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Don't Be a Hoarder of Power
Ideas around giving away your job, scaling yourself, and investing in the success of those around you.
Happy Sunday, friends! If you’re in the US, I hope you’re celebrating a long, relaxing Memorial Day weekend with friends and family. Sharing some initial ideas today on scaling yourself specifically in the context of “giving away your job.” Feedback encouraged!
This phrase caught my attention a few months back:
You can’t be a hoarder of power within an organization.
I added “hoarder of power” to my lexicon. That’s one thing I decidedly did not want to be.
Then, like a new favorite song, I kept seeing the same idea pop up again and again in different contexts.
“If you personally want to grow as fast as your company, you have to give away your job every couple months.” (via “Give away your legos”)
“It’s not a flex to have undocumented knowledge about how something important works.” (via a friend well-versed in startup operations)
This is top-of-mind because I’m onboarding an amazing new teammate at Ness, and I’m looking ahead to a paternity leave for our third boy due shortly.
But first, why is this so hard? (At least) Two reasons.
First, it’s easy for information to become siloed inside of one person at any org if you’re not careful.
Two personal examples, one good, the other offers room for improvement.
When I was at Zapier, I spent several months wrapping my arms around the specific data our 12-person team had available in Looker. I built dashboards, weekly reporting - the whole nine yards.
The one thing I unintentionally didn’t do well at the start? Bring someone else along to show them how the whole thing worked. I was a bottleneck of sorts. It led to a very long handoff document when I moved on.
When I was at Automattic, I once led the Support side of a months-long process called a BFM - big frickin’ merge. We took a large chunk of features and code from the open-source project and brought them over to WordPress.com. This involved serving as a go-between our Support team, engineers, and end-users.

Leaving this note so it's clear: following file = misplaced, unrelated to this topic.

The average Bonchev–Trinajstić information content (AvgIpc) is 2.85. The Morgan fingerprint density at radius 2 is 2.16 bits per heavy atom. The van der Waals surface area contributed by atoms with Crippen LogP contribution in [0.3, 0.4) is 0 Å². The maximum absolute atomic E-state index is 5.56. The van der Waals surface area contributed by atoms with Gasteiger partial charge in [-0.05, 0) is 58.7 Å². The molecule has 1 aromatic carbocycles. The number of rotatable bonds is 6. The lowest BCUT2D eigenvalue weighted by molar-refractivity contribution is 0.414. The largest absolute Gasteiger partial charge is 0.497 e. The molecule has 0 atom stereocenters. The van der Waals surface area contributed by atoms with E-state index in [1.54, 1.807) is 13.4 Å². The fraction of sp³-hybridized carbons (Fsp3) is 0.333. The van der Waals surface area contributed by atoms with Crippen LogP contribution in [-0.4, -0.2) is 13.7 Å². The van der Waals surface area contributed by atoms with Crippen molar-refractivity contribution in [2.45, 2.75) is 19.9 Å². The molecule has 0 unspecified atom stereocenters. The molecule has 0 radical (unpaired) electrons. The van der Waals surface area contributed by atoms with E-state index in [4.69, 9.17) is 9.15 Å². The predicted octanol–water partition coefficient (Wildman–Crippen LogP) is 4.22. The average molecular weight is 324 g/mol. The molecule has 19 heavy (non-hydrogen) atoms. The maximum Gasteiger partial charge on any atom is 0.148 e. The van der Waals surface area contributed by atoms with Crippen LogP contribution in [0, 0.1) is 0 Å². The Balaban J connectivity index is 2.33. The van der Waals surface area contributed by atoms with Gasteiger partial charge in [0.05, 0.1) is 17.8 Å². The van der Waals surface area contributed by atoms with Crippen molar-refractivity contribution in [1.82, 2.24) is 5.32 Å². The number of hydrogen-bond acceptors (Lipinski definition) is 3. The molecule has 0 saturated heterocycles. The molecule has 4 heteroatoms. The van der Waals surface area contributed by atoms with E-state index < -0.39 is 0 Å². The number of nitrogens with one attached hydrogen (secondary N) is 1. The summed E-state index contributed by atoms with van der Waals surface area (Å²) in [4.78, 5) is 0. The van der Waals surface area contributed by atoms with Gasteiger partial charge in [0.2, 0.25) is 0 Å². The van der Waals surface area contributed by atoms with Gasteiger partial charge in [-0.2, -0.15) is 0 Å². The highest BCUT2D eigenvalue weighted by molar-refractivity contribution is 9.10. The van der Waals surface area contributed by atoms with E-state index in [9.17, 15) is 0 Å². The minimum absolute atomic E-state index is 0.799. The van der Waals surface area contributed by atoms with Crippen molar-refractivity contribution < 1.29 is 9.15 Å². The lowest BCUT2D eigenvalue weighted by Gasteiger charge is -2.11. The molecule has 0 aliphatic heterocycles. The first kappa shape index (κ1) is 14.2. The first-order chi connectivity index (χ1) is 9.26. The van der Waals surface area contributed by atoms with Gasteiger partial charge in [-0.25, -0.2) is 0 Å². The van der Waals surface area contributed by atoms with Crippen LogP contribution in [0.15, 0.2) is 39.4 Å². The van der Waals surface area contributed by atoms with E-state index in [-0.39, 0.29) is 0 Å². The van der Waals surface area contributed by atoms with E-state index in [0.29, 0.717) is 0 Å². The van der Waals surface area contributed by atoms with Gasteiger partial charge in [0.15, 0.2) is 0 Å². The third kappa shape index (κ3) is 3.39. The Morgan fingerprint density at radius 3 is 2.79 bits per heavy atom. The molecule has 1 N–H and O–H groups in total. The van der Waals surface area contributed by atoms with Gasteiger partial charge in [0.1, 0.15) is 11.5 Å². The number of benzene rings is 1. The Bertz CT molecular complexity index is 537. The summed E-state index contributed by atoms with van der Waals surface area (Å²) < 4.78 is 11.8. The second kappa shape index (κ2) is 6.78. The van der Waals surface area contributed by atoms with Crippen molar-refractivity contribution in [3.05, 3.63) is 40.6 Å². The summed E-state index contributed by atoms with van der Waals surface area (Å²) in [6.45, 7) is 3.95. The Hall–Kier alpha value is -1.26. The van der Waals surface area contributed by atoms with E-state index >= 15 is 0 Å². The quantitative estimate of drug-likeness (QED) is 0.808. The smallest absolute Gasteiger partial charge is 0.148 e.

When the process was successfully wrapped up, I thought maybe I’d serve in this role for an extended period, carve out a niche for myself in this kind of cross-functional role. Perhaps great for me, but ultimately not the best for the organization.
Thankfully, the position was rotating. A new member of the Support team stepped in every few months spreading the knowledge and opportunities plus opening up the process to fresh eyes.
When faced with a complex project and/or a small team, it’s natural for one person to develop a more complete picture and thus potentially become a bottleneck in the future.
Second, there are emotions involved!
Being a bottleneck can feel good on some level, right?
There, I said it. When no one else knows how to do what you do, you’re “necessary”. Although not the good kind (more on that in a second).
This naturally leads to two kinds of bad behaviors:
Hoarding power. Preferring to be the only one around that knows how to do what you do. Job security, right?
Micromanaging. Since this is your thing, it has to be done your way. When you do hand it off, you still want to maintain control over it…because it’s yours.
So, how do you give away your job?
The alternative to hoarding power - sharing information freely and giving away your job regularly - is certainly the better option. Growing people, scaling your impact, and constantly tackling new challenges is the best way to help your company and yourself. It’s the actual flex.
Encourage documentation; offer ride alongs; stay out of DMs; celebrating success of those around you; and attaching yourself to the success of the org are all good options.
Specifically though, I wanted to talk through some ideas about the right way and wrong way to give away your job.
How do you know which jobs to give away? In The Effective Executive, Peter Drucker shares this question:
Which of the activities…could be done by somebody else just as well, if not better?
Ask yourself that on a weekly basis. In addition, dig in when you’re feeling stuck on a problem or when you’ve reached your local maximum. These are all areas ripe for input from others or handing off in general.
Who do you give them to? We want to set people up for success. Know the people around you. What are they strong at? Where do they want to grow? This can help inform who to give jobs to. This requires being invested in the success of those around you. Get to know them. Be curious. Ask questions in 1:1s. Pay attention.
How do you hand them off? Tossing jobs “over the fence” and moving on usually isn’t helpful. A better approach is to hand off jobs over time and offering yourself as a resource while the new owner gets up to speed. Make it clear you’re happy to answer questions if they get stuck.
In The 7 Habits of Highly Effective People, this is referred to as stewardship delegation. By contrast, Gopher delegation is faux delegation - “Here’s the process. Follow this to a T.” In contrast stewardship delegation is focused on the outcome and gives room for input. “Here’s the desired outcome and what I have in place thus far. Go make this whole thing better.”
David Perell shared 50 ideas that shape his worldview. Hock Principle is my fave.
This topic of “giving away your legos” called to mind another of my faves - “Who’s got the monkey?”